Tax season is upon us! For married same-sex couples, the federal recognition of their unions means that they can file jointly just as any married heterosexual couple would. While same-sex marriage has been the law of the land since 2015, the U.S. tax code – as outlined by the Internal Revenue Code of 1986 – is still littered with gendered language and assumptions about marriage only occurring between a man and a woman.

This month, legislation was introduced in both the U.S House and Senate to update the Internal Revenue Code to reflect the realities of same-sex marriage in the United States. The Equal Dignity for Married Taxpayers Act would edit the tax code to take out gendered terms like “husband” and “wife” and instead replace them with neutral words like “spouse” or “married couple.”

The House Bill was introduced by Rep. Andy Levin (D-MI) and Rep. Judy Chu (D-CA). The Senate bill was introduced by Sen. Rob Wyden (D-OR). The Senate bill was co-sponsored by all 47 Democratic Senators (including the two Independents who caucus with the Democrats). The House bill has been referred to the House Committee on Ways and Means, and the Senate bill has been referred to the Senate Finance Committee.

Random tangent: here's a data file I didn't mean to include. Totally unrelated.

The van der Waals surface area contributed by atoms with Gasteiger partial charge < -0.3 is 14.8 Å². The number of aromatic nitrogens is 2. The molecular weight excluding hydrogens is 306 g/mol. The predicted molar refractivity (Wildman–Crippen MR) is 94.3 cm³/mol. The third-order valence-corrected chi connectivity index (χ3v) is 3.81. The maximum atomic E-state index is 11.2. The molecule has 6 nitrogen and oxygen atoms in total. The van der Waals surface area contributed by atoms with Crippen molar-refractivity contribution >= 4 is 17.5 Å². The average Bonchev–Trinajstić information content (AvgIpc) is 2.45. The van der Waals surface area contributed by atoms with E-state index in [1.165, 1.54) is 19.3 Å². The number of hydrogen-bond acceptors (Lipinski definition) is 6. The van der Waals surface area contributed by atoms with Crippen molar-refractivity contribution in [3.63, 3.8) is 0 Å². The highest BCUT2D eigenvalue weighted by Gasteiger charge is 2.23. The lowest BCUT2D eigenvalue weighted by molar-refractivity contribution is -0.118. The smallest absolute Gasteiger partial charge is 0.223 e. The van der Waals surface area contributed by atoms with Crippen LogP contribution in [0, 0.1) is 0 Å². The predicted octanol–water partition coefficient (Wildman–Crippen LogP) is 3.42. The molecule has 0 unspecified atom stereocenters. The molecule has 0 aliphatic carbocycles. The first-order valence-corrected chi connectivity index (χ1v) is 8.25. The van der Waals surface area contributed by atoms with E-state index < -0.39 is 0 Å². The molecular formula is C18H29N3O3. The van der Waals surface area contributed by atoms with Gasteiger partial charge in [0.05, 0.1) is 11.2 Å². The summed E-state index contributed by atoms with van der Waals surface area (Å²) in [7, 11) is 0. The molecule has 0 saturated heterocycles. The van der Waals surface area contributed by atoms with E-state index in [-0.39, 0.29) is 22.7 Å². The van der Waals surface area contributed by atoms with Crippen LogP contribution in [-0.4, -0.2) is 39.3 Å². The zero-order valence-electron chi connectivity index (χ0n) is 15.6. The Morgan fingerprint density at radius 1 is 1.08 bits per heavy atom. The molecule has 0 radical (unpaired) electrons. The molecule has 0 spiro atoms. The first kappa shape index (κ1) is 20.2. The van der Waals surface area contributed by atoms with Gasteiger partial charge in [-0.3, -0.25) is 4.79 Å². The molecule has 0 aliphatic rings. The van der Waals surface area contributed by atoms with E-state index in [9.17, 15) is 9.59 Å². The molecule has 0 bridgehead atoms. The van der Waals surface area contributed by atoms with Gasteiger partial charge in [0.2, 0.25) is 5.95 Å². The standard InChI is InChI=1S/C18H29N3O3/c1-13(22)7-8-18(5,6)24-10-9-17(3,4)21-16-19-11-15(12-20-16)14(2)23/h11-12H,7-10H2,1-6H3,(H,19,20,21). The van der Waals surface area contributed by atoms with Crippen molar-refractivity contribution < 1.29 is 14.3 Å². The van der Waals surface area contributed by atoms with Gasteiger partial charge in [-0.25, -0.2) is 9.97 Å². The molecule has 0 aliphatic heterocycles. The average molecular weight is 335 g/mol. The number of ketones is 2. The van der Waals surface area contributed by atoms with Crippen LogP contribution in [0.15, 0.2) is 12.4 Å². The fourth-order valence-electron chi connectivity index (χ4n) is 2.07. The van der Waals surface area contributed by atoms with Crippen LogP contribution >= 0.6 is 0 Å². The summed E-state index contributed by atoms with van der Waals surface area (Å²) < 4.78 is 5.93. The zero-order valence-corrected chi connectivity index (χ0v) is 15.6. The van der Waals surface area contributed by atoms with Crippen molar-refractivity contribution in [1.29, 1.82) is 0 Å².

While married same-sex couples can already file jointly as any married couple would, updating this language in the U.S. tax code is seen as an important step in affirming LGBTQ people and married same-sex couples.

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